How to buy a second citizenship

Here's a woman who explained how she obtained a second citizenship. Read the rest

Trump's government denying passports to some Americans born near U.S.-Mexico border: WaPo

They served in the Army, Border Patrol and as police. They have legitimate U.S. birth certificates. But Trump's government is denying their passport applications and telling them they aren't U.S. citizens. Read the rest

California Sues Trump Over Citizenship Census Question

The state of California filed a lawsuit against the Trump administration over its decision to add a question about citizenship status to the 2020 U.S. Census form. Read the rest

How citizenship-for-sale and statelessness change cities

James Bridle (previously) is the latest contributor to The Atlantic's excellent series on the future of cities (Bruce Sterling, Molly Sauter, Adam Greenfield); in a new piece, Greenfield discusses the phenomenon of "virtual citizenship," and how it affects cities that are either turned into dumping-grounds for inconvenient poor people, or rootless, tax-dodging one-percenters. Read the rest

Ted Cruz is / is not eligible to be president - legal scholars duke it out

Ted Cruz is the Schrödinger's cat of politicians. He is both eligible and not eligible to be president.

There's no argument – Ted Cruz is not eligible to be president because he was born in Canada. That's according to Mary Brigid McManamon, a constitutional law professor at Widener University’s Delaware Law School. She makes her argument in the Opinions section of The Washington Post.

The Constitution provides that “No person except a natural born Citizen . . . shall be eligible to the Office of President.” The concept of “natural born” comes from common law, and it is that law the Supreme Court has said we must turn to for the concept’s definition. On this subject, common law is clear and unambiguous. The 18th-century English jurist William Blackstone, the preeminent authority on it, declared natural-born citizens are “such as are born within the dominions of the crown of England,” while aliens are “such as are born out of it.” The key to this division is the assumption of allegiance to one’s country of birth. The Americans who drafted the Constitution adopted this principle for the United States. James Madison, known as the “father of the Constitution,” stated, “It is an established maxim that birth is a criterion of allegiance. . . . [And] place is the most certain criterion; it is what applies in the United States.”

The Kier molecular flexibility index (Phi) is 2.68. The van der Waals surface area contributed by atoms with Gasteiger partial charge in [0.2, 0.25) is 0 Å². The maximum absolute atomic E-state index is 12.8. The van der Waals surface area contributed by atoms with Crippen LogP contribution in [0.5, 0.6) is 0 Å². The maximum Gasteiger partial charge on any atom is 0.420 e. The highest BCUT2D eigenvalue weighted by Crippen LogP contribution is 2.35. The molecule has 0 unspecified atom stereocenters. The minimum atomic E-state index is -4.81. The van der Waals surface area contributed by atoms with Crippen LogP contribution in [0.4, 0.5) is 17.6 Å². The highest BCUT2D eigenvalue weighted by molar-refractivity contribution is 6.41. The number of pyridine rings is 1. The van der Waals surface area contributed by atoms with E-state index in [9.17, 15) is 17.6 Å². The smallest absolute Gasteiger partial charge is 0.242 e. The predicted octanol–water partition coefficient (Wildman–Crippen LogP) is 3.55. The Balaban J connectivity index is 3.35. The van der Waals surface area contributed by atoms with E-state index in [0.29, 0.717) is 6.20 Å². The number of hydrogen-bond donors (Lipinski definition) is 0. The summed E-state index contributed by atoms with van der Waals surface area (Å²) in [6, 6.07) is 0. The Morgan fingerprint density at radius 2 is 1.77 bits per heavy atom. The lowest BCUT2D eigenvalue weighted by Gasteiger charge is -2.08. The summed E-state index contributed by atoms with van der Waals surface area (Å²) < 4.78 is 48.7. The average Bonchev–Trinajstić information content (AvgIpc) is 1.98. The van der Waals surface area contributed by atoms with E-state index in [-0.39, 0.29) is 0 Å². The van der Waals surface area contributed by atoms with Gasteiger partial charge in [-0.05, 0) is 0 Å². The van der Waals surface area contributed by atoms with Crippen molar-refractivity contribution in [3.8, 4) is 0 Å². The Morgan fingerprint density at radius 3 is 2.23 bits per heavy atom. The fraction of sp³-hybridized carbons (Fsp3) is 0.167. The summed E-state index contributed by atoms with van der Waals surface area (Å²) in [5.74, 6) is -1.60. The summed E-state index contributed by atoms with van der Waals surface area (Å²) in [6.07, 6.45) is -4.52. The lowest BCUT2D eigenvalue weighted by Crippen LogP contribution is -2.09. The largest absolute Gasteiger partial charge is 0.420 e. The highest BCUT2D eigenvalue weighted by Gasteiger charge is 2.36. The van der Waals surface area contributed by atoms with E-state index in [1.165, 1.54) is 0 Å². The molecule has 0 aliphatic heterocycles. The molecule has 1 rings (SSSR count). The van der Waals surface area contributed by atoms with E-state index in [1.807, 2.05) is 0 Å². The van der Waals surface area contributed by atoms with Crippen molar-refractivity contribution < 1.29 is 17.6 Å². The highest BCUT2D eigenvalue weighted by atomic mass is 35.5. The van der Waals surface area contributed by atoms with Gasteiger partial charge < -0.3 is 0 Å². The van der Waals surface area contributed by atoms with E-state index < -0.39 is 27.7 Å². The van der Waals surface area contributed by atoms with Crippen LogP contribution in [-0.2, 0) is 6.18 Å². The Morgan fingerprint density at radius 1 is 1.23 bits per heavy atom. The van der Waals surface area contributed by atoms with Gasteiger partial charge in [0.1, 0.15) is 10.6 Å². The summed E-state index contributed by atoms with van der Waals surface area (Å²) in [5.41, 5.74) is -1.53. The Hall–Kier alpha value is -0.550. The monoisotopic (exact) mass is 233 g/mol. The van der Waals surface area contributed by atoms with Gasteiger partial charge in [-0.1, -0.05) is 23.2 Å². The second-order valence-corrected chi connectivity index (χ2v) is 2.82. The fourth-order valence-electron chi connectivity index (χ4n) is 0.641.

On the flip side, Jonathan H. Adler, who teaches at the Case Western University School of Law, argues that Cruz is indeed a natural-born citizen, and therefore eligible to be president:

Ted Cruz was born in Canada.

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NYC theater overrules MPAA rating for Snowden documentary

Citizenfour, the acclaimed Laura Poitras documentary about Edward Snowden, has been given an R rating by the notoriously corrupt and opaque MPAA ratings board (see This Film Is Not Yet Rated). Read the rest